When you’re alone at night in an unfamiliar city, have you ever looked up at the moon and felt closer to home? The moon is a constant, a shining orb or smiling trickster, watching over the world after dark. Even when everything else seems to change and shimmer with uncertainty, the lunar cycle marches on above.
At the start of the pandemic, artist Marcel Dzama relocated from the rising panic of a rapidly closing New York to the open spaces of Long Island. Known for his often surreal drawings with darkly fantastical undertones, the world as he knew it was shifting faster than he could ever have imagined, and even the strangest of fairytales didn’t quite seem to capture the reality of the moment.
Out in Long Island, on late-night walks between his studio and his new home, Dzama would look up at the sky. The moon would look straight back at him, a familiar face amidst the sea of change. It was this period of introspection that sparked the Canadian artist’s latest book, created during lockdown from March to May 2020.
Titled Pink Moon (after the 1972 song by English folk musician Nick Drake), it is a document not just of Dzama’s experience of stasis, but an exploration of the moon as a portal to other places.
“Even when everything else seems to change and shimmer with uncertainty, the lunar cycle marches on above”
From Morocco to Mexico, the moon shines down brightly from above. It is these two very different countries from which Dzama draws inspiration throughout Pink Moon. He had visited both just prior to the pandemic. Upon finding himself confined to his studio and home in 2020, he began to delve once more into his memories of these trips.
“I was trying to find a bit of escapism by travelling to places that I had been before, in my mind anyway, in the drawings,” he explains. “Usually my drawings are much more sinister, or almost world-weary, so I was trying to be a little more hopeful.”
There is a distinct mood in Pink Moon, at once reflective, unsettling and inviting. It might be hopeful, but it is with a specifically Dzama spin on it—witty and playfully sinister. A woman in a striped bathing suit cradles a grinning monkey by a murky, turquoise pool. A boy leads a donkey under a hazy moon. Lions and bears dance in dresses beside amber-lit palm trees.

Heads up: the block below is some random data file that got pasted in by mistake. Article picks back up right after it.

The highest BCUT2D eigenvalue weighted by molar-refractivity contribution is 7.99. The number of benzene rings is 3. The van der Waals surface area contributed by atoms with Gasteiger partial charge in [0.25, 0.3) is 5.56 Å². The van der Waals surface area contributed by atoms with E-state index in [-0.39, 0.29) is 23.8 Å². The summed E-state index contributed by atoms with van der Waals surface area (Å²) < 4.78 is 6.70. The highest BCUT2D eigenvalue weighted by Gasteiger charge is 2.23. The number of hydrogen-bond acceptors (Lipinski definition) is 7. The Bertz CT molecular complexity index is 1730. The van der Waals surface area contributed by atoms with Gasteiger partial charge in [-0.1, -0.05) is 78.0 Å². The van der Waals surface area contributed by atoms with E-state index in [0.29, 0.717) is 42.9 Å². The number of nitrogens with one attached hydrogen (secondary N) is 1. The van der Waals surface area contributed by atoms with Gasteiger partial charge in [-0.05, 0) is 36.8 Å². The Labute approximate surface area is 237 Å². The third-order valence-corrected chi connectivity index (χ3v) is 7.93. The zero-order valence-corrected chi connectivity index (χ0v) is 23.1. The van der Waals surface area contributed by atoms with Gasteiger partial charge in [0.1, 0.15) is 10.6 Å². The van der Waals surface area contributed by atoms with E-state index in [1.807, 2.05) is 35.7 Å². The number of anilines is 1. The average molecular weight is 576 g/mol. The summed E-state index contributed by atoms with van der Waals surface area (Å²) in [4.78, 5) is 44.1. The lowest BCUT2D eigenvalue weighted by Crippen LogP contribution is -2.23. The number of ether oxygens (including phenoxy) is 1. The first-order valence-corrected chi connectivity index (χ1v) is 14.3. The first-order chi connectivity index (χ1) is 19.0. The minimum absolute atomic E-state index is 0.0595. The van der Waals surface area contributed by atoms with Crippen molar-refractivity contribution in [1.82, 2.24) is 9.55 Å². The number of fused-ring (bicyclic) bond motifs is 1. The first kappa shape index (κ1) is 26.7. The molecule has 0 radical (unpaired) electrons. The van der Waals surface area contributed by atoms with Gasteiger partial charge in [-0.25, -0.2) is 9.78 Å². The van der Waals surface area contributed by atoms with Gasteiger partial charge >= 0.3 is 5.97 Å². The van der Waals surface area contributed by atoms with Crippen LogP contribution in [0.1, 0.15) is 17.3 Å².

Three cats lurk under a chair in one drawing, while two perch on a towel in another. Look closely enough, and you start to realise the animals pop up throughout Pink Moon. Dzama worked on these from images taken by his young son while they were in Morocco. “I gave him a camera, and all his photos were just of stray cats,” he laughs. “You get really interesting angles because I guess he’s smaller. He got right in there with them.”
The book opens with a series of pages taken from Dzama’s scrapbook from the beginning of the pandemic. Images of apocalypse, stage sets, dancing skeletons and French pop stars meld together into a visual overload of material, like a fizzy bag of pick’n’mix sweets. “If I see an image in a magazine or newspaper or anywhere, I’ll save it and just put them all in these scrapbooks.” Taped down on lined pink paper, it feels part teenage diary and part snapshot of a rapidly unfolding moment of disaster.
“Images of apocalypse, dancing skeletons and French pop stars meld together like a fizzy bag of pick’n’mix sweets”
This frenetic energy is brought to a simmer in Dzama’s delicate drawings. Naturally, the guiding motif of the moon features throughout. It grins as it fills the page with a ghostly blue, or hovers as a spectre over scenes of eerie frivolity.
Dzama recalls one moon that has stuck with him ever since: a pink moon spotted in Chefchaouen, Morocco. A deep shade of crimson, it reminded him of his own personal connection to the Nick Drake song. “My wife introduced me to Pink Moon back when she had a radio show,” he recalls. “We actually met that way. I was in a band and asked myself to be on her show. It definitely bonded us.”
Just as the moon presides over all corners of the world, so has its presence remained throughout eternity, from past, to present, to future. As designer Duro Olowu writes in his introduction to Pink Moon, “One can fantasize that as a child growing up in Winnipeg, Canada, Dzama often played and camped out in the forest and the woods, wore capes he patched together and perhaps communicated with invisible friends, trees and roving friendly animals.”
It is just as easy to picture Dzama gazing up at the moon as a child, like each one of us has done in moments of loss, confusion, hope and solitude. In the magical world conjured by Pink Moon, the moon is both a talisman and a guiding light to better days.
Louise Benson is Elephant’s deputy editor
Marcel Dzama’s Pink Moon is out now with Rough Trade Books
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